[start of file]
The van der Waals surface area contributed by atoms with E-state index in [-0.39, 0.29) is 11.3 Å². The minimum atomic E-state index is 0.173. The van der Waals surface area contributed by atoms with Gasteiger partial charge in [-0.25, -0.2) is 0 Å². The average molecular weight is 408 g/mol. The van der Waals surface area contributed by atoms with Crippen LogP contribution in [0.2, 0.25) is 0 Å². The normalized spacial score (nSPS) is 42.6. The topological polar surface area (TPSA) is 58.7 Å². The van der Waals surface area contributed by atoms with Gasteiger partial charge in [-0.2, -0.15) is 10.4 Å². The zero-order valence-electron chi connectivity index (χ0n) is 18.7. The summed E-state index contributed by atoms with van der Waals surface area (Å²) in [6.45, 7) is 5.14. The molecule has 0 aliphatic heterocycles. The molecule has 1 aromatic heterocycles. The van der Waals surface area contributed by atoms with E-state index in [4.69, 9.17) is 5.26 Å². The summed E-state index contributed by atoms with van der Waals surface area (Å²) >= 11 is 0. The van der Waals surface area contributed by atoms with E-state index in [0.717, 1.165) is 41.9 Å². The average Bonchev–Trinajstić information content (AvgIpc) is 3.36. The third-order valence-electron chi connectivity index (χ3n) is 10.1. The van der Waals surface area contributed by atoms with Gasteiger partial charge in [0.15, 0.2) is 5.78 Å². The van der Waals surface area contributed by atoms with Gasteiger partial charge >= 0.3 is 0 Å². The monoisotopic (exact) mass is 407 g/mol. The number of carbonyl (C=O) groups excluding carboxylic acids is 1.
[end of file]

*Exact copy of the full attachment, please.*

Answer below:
The van der Waals surface area contributed by atoms with E-state index in [-0.39, 0.29) is 11.3 Å². The minimum atomic E-state index is 0.173. The van der Waals surface area contributed by atoms with Gasteiger partial charge in [-0.25, -0.2) is 0 Å². The average molecular weight is 408 g/mol. The van der Waals surface area contributed by atoms with Crippen LogP contribution in [0.2, 0.25) is 0 Å². The normalized spacial score (nSPS) is 42.6. The topological polar surface area (TPSA) is 58.7 Å². The van der Waals surface area contributed by atoms with Gasteiger partial charge in [-0.2, -0.15) is 10.4 Å². The zero-order valence-electron chi connectivity index (χ0n) is 18.7. The summed E-state index contributed by atoms with van der Waals surface area (Å²) in [6.45, 7) is 5.14. The molecule has 0 aliphatic heterocycles. The molecule has 1 aromatic heterocycles. The van der Waals surface area contributed by atoms with E-state index in [4.69, 9.17) is 5.26 Å². The summed E-state index contributed by atoms with van der Waals surface area (Å²) >= 11 is 0. The van der Waals surface area contributed by atoms with E-state index in [0.717, 1.165) is 41.9 Å². The average Bonchev–Trinajstić information content (AvgIpc) is 3.36. The third-order valence-electron chi connectivity index (χ3n) is 10.1. The van der Waals surface area contributed by atoms with Gasteiger partial charge in [0.15, 0.2) is 5.78 Å². The van der Waals surface area contributed by atoms with Gasteiger partial charge >= 0.3 is 0 Å². The monoisotopic (exact) mass is 407 g/mol. The number of carbonyl (C=O) groups excluding carboxylic acids is 1.